Au Sable River Canoe Marathon
The Au Sable River International Canoe Marathon is an annual 120 mi (193 km) canoe race in Michigan from Grayling to Oscoda. It first ran in 1947, is perhaps the oldest marathon canoe race in the United States, and is the longest, non-stop, canoe-only race in North America. The race has been billed as “The World’s Toughest Spectator Race” as many of the spectators follow the racers overnight down the full 120 miles (190 km) to the finish.
The race is always held the last full weekend in July during Grayling's annual Au Sable River Festival. To determine the order of the racers the night of the canoe marathon there is a sprint held to determine which of the teams is fastest or slowest. The sprint trials are held at Penrod’s canoe livery. The trials are held the Wednesday, Thursday, and Friday before the race on Saturday. Each team will head downstream one quarter mile towards the east branch of the river. Once there you must complete a counter clockwise turn around a buoy. Then you must head back upstream to the starting point and the next team does not start until the team finishing reaches a point close to the start buoy. On average this can take from 2 minutes and 15 seconds to 5 minutes. The overall finish times range from about 5 minutes and 30 seconds to 13 minutes. While they are on their way back to the starting buoy they must maintain the amount of buoys on the left side of their canoe. Once all of the teams have finished the sprint trials they will be lined up in groups of five, from fastest to slowest, on the night of the marathon to make the four-block foot race.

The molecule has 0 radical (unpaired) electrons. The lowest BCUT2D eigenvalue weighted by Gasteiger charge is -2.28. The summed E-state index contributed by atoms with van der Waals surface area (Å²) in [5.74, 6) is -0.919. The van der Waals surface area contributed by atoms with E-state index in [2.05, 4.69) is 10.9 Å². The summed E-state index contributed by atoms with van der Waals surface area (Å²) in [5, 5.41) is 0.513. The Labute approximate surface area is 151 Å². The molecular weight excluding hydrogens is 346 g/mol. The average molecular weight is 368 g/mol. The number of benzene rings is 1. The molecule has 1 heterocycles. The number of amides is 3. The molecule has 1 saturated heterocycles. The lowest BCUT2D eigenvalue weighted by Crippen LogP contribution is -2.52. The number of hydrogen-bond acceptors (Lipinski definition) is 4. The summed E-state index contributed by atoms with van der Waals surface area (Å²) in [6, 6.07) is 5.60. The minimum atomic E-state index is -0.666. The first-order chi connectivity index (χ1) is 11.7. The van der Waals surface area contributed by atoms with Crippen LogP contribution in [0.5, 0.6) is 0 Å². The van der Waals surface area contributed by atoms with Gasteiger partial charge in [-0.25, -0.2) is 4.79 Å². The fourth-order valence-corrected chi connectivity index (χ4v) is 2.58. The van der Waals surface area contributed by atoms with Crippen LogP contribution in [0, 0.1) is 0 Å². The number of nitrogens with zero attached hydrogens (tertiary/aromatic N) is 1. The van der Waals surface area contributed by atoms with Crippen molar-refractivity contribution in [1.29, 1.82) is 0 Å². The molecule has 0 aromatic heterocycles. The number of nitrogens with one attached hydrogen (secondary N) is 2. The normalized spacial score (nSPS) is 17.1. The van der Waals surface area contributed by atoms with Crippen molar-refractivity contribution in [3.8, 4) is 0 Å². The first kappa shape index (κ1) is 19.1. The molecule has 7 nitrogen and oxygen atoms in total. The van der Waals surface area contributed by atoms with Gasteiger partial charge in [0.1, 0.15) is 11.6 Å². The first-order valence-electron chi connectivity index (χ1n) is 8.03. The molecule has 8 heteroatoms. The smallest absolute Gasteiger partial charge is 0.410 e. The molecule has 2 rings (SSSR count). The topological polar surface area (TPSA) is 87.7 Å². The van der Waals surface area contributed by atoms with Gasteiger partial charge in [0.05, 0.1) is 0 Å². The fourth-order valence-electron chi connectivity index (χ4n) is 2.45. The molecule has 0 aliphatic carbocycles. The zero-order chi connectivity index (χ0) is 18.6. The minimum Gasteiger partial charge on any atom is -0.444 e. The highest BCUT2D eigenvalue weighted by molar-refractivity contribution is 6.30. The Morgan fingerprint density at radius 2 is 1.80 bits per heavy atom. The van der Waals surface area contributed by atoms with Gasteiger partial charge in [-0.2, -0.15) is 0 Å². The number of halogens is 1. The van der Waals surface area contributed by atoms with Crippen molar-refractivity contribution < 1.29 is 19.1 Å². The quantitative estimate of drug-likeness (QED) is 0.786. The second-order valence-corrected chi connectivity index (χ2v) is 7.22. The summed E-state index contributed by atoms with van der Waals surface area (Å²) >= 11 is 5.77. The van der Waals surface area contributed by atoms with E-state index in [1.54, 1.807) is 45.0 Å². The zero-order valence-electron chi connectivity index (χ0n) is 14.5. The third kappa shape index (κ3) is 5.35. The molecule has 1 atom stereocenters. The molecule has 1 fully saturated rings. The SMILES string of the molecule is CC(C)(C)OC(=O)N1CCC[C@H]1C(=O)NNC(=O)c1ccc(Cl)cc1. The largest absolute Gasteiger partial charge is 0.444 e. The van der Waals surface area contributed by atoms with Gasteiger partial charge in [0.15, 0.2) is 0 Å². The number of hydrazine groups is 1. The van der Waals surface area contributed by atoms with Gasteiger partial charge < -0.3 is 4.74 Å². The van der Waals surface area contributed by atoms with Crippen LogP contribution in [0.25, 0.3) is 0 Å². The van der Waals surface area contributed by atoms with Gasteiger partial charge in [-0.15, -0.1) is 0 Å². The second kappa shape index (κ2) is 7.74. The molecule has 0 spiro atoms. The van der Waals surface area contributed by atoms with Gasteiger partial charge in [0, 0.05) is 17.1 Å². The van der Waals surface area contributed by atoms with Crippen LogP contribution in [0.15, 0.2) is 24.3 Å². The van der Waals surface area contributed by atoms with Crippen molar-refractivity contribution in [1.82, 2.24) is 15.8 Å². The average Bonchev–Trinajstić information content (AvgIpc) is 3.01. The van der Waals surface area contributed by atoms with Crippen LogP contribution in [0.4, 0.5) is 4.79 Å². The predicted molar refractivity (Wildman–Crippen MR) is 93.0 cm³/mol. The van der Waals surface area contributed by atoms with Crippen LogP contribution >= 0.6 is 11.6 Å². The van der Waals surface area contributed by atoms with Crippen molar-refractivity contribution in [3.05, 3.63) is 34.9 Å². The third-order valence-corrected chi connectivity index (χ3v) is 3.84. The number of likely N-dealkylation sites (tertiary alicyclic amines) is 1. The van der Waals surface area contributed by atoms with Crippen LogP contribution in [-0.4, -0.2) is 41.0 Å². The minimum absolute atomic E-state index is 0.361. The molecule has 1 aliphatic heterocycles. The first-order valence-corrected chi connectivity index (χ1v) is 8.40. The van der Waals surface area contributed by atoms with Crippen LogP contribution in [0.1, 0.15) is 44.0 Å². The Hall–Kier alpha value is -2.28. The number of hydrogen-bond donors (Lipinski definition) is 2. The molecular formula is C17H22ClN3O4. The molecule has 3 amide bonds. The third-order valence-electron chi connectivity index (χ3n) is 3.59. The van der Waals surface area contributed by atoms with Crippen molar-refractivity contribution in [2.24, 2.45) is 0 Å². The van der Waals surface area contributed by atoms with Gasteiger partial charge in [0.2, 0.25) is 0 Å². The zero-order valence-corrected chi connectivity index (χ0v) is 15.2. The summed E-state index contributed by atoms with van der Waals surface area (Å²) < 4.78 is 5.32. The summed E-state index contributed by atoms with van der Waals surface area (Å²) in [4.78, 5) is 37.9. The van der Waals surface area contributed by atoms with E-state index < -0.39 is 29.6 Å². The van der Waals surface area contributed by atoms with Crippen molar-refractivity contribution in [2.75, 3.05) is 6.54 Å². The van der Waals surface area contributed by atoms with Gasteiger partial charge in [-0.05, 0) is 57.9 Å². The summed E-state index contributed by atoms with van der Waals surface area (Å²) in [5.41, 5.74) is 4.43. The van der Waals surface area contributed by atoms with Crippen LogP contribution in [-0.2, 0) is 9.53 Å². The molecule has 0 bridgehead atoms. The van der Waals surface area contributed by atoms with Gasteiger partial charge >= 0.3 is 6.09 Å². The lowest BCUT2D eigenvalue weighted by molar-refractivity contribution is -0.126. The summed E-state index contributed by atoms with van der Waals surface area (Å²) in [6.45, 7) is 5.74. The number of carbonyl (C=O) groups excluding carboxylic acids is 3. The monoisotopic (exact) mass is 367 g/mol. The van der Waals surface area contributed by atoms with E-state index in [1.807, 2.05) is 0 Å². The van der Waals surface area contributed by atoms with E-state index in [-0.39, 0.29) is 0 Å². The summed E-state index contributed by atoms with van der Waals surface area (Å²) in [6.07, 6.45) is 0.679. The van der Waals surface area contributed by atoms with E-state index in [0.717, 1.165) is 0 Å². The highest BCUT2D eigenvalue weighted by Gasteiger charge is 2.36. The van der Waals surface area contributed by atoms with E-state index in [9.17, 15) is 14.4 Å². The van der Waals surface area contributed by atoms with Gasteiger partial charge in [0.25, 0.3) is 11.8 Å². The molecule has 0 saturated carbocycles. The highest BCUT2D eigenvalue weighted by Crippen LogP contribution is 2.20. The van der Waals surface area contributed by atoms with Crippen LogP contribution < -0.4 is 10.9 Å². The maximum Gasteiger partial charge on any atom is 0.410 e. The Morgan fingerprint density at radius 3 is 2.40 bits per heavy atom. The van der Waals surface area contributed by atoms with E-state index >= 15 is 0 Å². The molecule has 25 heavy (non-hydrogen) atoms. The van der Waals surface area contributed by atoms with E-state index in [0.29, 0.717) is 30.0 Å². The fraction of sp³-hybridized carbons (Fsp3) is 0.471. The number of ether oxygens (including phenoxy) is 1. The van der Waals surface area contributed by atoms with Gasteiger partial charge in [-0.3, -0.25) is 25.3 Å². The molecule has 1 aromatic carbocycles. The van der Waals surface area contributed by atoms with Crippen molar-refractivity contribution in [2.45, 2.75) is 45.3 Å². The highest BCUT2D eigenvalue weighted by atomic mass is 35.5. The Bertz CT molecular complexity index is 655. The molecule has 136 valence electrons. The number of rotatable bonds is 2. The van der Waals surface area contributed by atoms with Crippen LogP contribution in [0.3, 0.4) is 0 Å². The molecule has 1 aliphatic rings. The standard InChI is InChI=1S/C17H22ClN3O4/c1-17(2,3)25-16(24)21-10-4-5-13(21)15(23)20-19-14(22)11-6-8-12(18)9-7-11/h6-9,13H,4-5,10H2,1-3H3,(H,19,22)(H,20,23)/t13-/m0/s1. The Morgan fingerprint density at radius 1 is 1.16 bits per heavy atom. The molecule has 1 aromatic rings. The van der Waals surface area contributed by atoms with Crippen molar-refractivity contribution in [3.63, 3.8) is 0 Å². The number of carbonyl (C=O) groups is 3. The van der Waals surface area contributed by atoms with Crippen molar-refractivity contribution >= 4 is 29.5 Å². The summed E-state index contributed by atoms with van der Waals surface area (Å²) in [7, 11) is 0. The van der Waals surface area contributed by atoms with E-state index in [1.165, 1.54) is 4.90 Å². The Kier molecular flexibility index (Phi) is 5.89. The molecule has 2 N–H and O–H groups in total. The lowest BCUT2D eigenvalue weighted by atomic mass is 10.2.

The Marathon starts at 9pm in Grayling in a LeMans-style start where the competitors carry their canoes in a footrace four blocks through town to the Au Sable River entry point. Upon reaching the Au Sable River, they begin paddling non-stop throughout the night. In addition to paddling for 14–19 hours non-stop overnight, competitors must also make portages over six dams along the river race route.
The race relies on the efforts made by many volunteers.
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Famous quotes containing the words marathon, canoe, sable and/or river:
“In their eyes I have seen
the pin men of madness in marathon trim
race round the track of the stadium pupil.”
—Patricia K. Page (b. 1916)
“There was something refreshingly and wildly musical to my ears in the very name of the white mans canoe, reminding me of Charlevoix and Canadian Voyageurs. The batteau is a sort of mongrel between the canoe and the boat, a fur-traders boat.”
—Henry David Thoreau (18171862)
“Miss Caswell: Now theres something a girl could make sacrifices for.
Bill: And probably has.
Miss Caswell: Sable.
Max: Sable? Did she say sable or Gable?
Miss Caswell: Either one.”
—Joseph L. Mankiewicz (19091993)
“Nature seemed to have adorned herself for our departure with a profusion of fringes and curls, mingled with the bright tints of flowers, reflected in the water. But we missed the white water-lily, which is the queen of river flowers, its reign being over for this season.... Many of this species inhabit our Concord water.”
—Henry David Thoreau (18171862)